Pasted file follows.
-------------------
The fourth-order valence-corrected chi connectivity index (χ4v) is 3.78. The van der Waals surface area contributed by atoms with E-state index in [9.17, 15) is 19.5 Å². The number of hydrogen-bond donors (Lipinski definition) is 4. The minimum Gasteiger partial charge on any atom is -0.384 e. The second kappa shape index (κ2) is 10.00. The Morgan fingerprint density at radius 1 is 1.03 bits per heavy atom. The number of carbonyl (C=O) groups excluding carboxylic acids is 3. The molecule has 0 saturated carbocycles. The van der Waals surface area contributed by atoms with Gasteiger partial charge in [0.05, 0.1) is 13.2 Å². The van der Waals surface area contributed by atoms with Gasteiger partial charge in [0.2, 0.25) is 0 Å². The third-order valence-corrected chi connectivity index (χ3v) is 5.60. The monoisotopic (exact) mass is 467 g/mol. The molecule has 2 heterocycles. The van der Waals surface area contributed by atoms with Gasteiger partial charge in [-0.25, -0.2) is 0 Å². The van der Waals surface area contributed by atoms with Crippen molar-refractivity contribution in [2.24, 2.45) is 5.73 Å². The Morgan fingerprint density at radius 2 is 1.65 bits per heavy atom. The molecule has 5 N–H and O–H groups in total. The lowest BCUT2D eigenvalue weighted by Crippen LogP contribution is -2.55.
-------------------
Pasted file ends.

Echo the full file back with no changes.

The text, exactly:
The fourth-order valence-corrected chi connectivity index (χ4v) is 3.78. The van der Waals surface area contributed by atoms with E-state index in [9.17, 15) is 19.5 Å². The number of hydrogen-bond donors (Lipinski definition) is 4. The minimum Gasteiger partial charge on any atom is -0.384 e. The second kappa shape index (κ2) is 10.00. The Morgan fingerprint density at radius 1 is 1.03 bits per heavy atom. The number of carbonyl (C=O) groups excluding carboxylic acids is 3. The molecule has 0 saturated carbocycles. The van der Waals surface area contributed by atoms with Gasteiger partial charge in [0.05, 0.1) is 13.2 Å². The van der Waals surface area contributed by atoms with Gasteiger partial charge in [0.2, 0.25) is 0 Å². The third-order valence-corrected chi connectivity index (χ3v) is 5.60. The monoisotopic (exact) mass is 467 g/mol. The molecule has 2 heterocycles. The van der Waals surface area contributed by atoms with Gasteiger partial charge in [-0.25, -0.2) is 0 Å². The van der Waals surface area contributed by atoms with Crippen molar-refractivity contribution in [2.24, 2.45) is 5.73 Å². The Morgan fingerprint density at radius 2 is 1.65 bits per heavy atom. The molecule has 5 N–H and O–H groups in total. The lowest BCUT2D eigenvalue weighted by Crippen LogP contribution is -2.55.